In Dorset Court, the great philosopher, John Locke, was residing in 1689, and from hence he dates the dedication to his 66 Essay on the Human Understanding."
Gough Square, on the north side of Fleet Street, was, for ten years, the residence of Dr. Johnson. Gough Square is a small paved court, or square, consisting of old houses of a lofty size. The entrance to it is by a narrow passage, called Hind Court, on the north side of Fleet Street, opposite to Whitefriars Street. The residence of Dr. Johnson was No. 4 in this square. Here he was living when he published his “ Vanity of Human Wishes,” in 1749,
which he appears to have written partly in Gough Square, but principally in his occasional visits to Hampstead, where Mrs. Johnson had taken lodgings for the benefit of country-air. In Gough Square he wrote the Rambler, and here also he composed a considerable portion of his Dictionary.
“ While the Dictionary was going forward,” says Boswell, “ Johnson lived part of the time in Holborn, part in Gough Square, Fleet Street; and he had an upper room fitted up like a counting-house for the purpose, in which he gave to the copyists their several tasks.”
Dr. Johnson was residing in Gough Square at the time when he lost his wife, his beloved “ Tetty.” “ The dreadful shock of separation,” says Boswell, “ took place in the night; and he immediately despatched a letter to his friend the Reverend Dr. Taylor, which, as Taylor told me, expressed grief in the strongest manner he had ever read; so that it is much to be regretted it has not been preserved. The letter was brought to Dr. Taylor, at his house in the Cloisters, Westminster, about three in the morning; and as it signified an earnest desire to see him, he got up, and went to Johnson as soon as he was dressed, and found him in tears and in extreme agitation. After being a little while together, Johnson requested him to join with him in prayer. He then prayed extempore, as did Dr. Taylor; and thus by means of that piety which was ever his primary object, his troubled mind was, in some degree, soothed and composed."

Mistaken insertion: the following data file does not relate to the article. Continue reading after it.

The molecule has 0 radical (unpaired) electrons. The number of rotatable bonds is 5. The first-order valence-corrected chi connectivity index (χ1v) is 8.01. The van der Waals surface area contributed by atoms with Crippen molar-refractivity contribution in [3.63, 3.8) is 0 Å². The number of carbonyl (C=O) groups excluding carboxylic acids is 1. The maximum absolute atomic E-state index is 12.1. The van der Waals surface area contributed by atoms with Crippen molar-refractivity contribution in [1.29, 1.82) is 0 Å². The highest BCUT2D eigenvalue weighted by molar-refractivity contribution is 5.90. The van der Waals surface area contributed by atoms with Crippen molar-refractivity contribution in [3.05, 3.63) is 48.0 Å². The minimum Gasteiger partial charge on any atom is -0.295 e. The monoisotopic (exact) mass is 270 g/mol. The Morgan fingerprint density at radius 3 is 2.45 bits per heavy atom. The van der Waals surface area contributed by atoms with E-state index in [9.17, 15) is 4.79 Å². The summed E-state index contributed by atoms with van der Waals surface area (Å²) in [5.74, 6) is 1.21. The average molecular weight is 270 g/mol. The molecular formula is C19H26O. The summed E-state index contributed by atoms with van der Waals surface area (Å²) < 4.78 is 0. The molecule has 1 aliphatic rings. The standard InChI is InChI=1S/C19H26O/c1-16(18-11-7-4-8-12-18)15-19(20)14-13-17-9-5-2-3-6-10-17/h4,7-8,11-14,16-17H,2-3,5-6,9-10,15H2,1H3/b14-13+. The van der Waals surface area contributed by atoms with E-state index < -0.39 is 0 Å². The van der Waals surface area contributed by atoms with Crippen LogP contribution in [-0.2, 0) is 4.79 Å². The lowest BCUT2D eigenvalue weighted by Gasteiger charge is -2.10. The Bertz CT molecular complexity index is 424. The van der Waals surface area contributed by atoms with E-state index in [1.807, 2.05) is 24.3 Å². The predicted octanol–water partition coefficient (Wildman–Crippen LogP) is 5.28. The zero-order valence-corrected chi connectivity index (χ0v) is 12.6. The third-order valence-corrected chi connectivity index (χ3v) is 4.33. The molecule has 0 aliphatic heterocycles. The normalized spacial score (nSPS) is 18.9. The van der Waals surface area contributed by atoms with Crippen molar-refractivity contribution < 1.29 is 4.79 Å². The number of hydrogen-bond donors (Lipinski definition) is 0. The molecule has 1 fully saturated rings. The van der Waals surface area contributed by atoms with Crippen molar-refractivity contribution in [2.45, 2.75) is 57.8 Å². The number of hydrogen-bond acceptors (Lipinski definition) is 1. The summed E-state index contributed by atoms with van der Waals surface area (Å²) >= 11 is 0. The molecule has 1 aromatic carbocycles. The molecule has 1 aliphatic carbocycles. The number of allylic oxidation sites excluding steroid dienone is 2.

The ten years passed by Dr. Johnson in Gough Square were perhaps the most melancholy of his life. Hypochondriacism embittered his social hours, and want stared him in the face. During the period that he was composing his great work, the Dictionary, we find him addressing the following melancholy appeal to Richardson, the novelist :
“Gough Square, 16th March, 1756. SIR, -I am obliged to entreat your assistance; I am now under arrest for five pounds, eighteen shillings. Mr. Strahan, from whom I should have received the necessary help in this case, is not at home, and I am afraid of not finding Mr. Millar. If you will be so good as to send me this sum, I will very gratefully repay you, and add it to all former obligations. I am, Sir, your most obedient and most humble servant,
“SAM. JOHNSON." “ Sent six guineas,
“ Witness, William Richardson.”
It was probably on this occasion that Dr. Johnson, speaking of Richardson's invariable kindness, observed, “I remember writing to him from a sponging-house; and was so sure of my deliverance through his kindness and liberality, that, before his reply was brought, I knew I could afford to joke with the rascal who had me in custody, and did so, over a pint of adulterated wine, for which, at that instant, I had no money to pay.”